Yes, I know, it sounds crazy, but I'm serious:
Can anyone prove that 1 plus 1 equals 2?
infinisa wrote:  biljap wrote:  Ahh… I will never forget my first class, where we got a long and confusing proof that one plus one equals two… 
Really? I'm impressed! I never saw such a proof at school, but once read a book (in German!) in which this result was proudly presented as theorem no. 50! 
Good luck to you all!
Hello All
The idea here is to understand that concepts that we normally take for granted, and so apparently don't need defining, actually do need defining if we are to prove such "obvious" results as 1 + 1 = 2.
So, just to get you started (on the right track ), what do we mean by "1", "2" and "+"?
Good luck to you all!
Hmmmm... I'm going to have to think about this for a while.
Can you tell me if I'm starting off correct?
I think we'll have to define a set that's a subset of the natural numbers. We can then show that it forms an injection with the set containing the natural numbers which means that the set is countable.
We then need to show that this set contains the empty set. *axiom*
We then need to find a way to show that every element in the set has a successor.
From this, we may be able to define "1" by somehow showing that it's a successor of the empty set?
Maybe I need to visit the TA or professor's office hours for my set theory class... If you can confirm that I am at least headed in the right direction, then I'll put some more effort into it and then visit office hours... I hate visiting a professor empty handed or when I'm in the completely wrong direction...
We standardized the symbol "1" as the number one. The first natural number.
Then people said, hey what if we put together two 1's? And so, they invented addition.
So any number greater than 1 was expressed as 1+1, 1+1+1, 1+1+1+1, ... But those lazy people just thought: hey, why don't we shorten it? Maybe we could use the symbol "2" to denote 1+1, and "3" to denote 1+1+1, and so on.
And it deemed to be practical. And everyone lived happily ever after.
Well it's easy.
We define the natural numbers. We define addition and multiplication. We define 1 as (for example) the identity of multiplication. We know 1+1 exists, because this is one of the axioms of addition in N. We define 2 as 1+1.
it's a hard job i think...
and in Decimal or Binary or 6 decimal?
No, I can't yet.
But I know that you prove it using Linear Algebra concepts.
Something like this: http://mathforum.org/library/drmath/view/51551.html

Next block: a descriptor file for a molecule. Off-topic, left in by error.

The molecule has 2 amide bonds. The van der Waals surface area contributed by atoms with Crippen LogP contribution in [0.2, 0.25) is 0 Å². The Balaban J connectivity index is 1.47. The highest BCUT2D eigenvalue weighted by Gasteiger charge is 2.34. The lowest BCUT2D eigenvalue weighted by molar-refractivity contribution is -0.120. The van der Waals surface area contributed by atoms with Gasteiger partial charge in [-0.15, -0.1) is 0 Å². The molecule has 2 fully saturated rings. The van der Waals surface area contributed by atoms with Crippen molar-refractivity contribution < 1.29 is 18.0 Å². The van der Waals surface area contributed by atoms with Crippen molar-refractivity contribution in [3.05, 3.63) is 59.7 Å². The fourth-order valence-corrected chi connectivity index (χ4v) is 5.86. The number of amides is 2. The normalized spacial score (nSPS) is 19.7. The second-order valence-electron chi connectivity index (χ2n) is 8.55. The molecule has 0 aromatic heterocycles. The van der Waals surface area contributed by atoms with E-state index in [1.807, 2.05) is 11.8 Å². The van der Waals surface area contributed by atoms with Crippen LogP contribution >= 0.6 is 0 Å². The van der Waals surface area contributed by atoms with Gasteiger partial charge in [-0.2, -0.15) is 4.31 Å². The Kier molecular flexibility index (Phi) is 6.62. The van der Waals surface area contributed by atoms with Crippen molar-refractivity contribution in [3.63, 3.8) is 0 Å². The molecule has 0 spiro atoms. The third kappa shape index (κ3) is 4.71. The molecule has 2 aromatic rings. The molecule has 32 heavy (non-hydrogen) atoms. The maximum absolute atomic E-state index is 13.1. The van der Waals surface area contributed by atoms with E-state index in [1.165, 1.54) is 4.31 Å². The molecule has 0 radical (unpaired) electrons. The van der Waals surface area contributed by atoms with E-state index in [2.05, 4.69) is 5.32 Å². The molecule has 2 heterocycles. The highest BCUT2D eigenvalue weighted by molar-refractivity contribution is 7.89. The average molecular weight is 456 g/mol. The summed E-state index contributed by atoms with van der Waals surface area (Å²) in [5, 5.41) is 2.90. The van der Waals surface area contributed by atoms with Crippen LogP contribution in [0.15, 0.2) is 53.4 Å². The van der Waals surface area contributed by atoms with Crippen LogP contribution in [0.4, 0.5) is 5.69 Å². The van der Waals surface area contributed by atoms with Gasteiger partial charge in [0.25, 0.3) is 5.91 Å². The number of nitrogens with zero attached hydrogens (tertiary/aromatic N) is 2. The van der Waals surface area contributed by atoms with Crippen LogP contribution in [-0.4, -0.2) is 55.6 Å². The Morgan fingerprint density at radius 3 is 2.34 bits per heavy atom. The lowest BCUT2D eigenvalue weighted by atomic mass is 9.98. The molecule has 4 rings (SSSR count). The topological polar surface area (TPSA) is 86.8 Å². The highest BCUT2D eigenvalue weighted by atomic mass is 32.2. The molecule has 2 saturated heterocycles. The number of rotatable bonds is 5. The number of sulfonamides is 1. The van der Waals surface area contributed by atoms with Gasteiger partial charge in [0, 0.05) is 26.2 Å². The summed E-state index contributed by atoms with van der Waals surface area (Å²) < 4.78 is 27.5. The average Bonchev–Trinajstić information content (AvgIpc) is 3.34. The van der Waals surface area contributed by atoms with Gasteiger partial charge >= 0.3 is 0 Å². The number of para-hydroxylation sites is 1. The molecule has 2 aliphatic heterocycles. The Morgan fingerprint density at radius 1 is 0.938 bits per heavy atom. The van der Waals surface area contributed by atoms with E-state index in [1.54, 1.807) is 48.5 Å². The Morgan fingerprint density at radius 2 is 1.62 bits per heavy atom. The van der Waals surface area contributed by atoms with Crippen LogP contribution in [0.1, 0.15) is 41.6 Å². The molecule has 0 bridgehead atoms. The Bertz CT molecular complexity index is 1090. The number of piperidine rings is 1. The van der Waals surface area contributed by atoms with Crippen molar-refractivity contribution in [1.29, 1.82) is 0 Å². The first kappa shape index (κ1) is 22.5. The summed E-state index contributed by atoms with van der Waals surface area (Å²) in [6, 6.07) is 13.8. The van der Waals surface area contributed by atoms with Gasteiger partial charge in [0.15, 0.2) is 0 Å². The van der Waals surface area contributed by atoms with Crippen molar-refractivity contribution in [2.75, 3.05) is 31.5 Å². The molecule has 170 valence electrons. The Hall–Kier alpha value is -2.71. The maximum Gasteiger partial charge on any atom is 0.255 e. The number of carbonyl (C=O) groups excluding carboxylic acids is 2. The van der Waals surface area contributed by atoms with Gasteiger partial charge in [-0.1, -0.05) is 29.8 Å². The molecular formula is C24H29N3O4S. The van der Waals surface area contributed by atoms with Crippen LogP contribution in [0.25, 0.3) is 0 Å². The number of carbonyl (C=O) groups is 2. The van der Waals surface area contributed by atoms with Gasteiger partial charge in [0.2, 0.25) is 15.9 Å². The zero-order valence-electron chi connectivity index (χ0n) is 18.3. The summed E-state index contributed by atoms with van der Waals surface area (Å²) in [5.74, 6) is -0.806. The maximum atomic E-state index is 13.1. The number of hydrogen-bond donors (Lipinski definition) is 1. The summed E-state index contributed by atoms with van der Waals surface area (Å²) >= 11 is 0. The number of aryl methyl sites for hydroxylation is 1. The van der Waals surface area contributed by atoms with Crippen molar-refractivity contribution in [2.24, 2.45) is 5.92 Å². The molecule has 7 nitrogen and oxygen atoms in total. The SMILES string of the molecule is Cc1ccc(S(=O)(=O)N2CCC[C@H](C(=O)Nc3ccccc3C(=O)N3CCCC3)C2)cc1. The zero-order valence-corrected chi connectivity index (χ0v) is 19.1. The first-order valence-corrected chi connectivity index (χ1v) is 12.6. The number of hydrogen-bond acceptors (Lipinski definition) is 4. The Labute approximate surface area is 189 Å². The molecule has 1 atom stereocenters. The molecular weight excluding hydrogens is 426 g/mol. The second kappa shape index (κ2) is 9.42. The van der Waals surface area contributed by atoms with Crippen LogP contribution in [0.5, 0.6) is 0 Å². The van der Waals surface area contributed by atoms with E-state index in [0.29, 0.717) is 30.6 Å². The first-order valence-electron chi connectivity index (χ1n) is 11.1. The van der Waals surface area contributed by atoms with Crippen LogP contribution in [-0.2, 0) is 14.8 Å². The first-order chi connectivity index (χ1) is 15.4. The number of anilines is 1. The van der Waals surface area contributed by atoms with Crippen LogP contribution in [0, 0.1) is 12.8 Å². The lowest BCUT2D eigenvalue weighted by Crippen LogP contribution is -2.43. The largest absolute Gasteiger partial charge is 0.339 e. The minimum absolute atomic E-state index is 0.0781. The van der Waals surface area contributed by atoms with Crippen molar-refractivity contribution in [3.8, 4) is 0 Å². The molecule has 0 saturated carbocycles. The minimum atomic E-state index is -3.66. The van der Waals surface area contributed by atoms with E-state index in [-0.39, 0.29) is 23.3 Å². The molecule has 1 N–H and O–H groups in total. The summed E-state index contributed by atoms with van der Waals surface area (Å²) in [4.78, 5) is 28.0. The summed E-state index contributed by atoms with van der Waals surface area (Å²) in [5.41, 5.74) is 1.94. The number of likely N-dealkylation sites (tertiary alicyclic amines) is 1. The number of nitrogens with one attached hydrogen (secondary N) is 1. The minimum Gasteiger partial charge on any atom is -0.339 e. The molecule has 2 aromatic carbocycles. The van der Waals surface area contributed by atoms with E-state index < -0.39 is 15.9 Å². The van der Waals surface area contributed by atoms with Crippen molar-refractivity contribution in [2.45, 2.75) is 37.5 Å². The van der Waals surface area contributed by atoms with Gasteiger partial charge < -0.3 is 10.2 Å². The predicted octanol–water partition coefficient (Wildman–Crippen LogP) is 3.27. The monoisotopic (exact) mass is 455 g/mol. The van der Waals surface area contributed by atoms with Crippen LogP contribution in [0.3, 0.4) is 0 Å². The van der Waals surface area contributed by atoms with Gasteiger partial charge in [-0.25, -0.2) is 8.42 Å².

Enjoy it.
It's proven by this equation.... 1+1=2
It's that simple and you are trying to make it into something it isnt.
1+1=2 because thats just how it is... these are the basic building blocks of algebra, how can you prove these building blocks with other complex concepts that rely on this? Simple answer is you can but it's pretty stupid.
coreymanshack wrote: 
It's proven by this equation.... 1+1=2
It's that simple and you are trying to make it into something it isnt.
1+1=2 because thats just how it is... these are the basic building blocks of algebra, how can you prove these building blocks with other complex concepts that rely on this? Simple answer is you can but it's pretty stupid. 
AFAIK, Set Theory doesn't rely on Algebra.
Hello All
Thanks for all the feedback on this problem!
When I set this problem, I could think of three different kinds of approaches to a solution that might be tried:
1.) The pseudoaxiomatic approach: 1 + 1 = 2 by definition!
2.) The axiomatic approach, based on the Peano axioms (more about this later)
3.) The constructive approach, based on a construction of the natural numbers as sets
I hoped to get attempts at a solution of type 2, expected to get type 1, but didn’t expect to get type 3. In fact, within a couple of weeks I got types 1 & 3, but no type 2...
I’ll discuss each type of approach in a separate post to follow, but for now, I’ll make the following comments:
Solution type 1.) "1 + 1 = 2 by definition" is not a satisfactory solution as it stands, as it assumes the answer as the definition of 2  obviously too simple! And yet it contains the idea behind a correct approach as we shall see later.
Solution type 2.), based on the Peano axioms, is the kind of solution I was looking for.
Solution type 3.) based on a construction of the natural numbers as sets, is an advanced approach, and although perfectly valid, makes for a much harder approach than type 2.).
Stubru Freak wrote:  Well it's easy.
We define the natural numbers. We define addition and multiplication. We define 1 as (for example) the identity of multiplication. We know 1+1 exists, because this is one of the axioms of addition in N. We define 2 as 1+1. 
As remarked in my last post this approach is not a satisfactory solution as it stands, as it assumes the answer as the definition of 2.
And yet it contains the idea behind a correct approach, because it encourages us to look more carefully for a more appropriate definition of 2.
In fact, when we count 1, 2, 3, ... we know that we start with 1, and have a "recipe" to keep on getting from one number to the next.
So the definition of 2 is actually that it is the number after 1.
You might think (and some of you did!) that since we get from one number to the next by adding one, this means 2 = 1 + 1 by definition.
What is wrong here is that we are using a sledgehammer (addition) to crack a nut (finding the next number), and yet everyone learns to count before they learn how to add!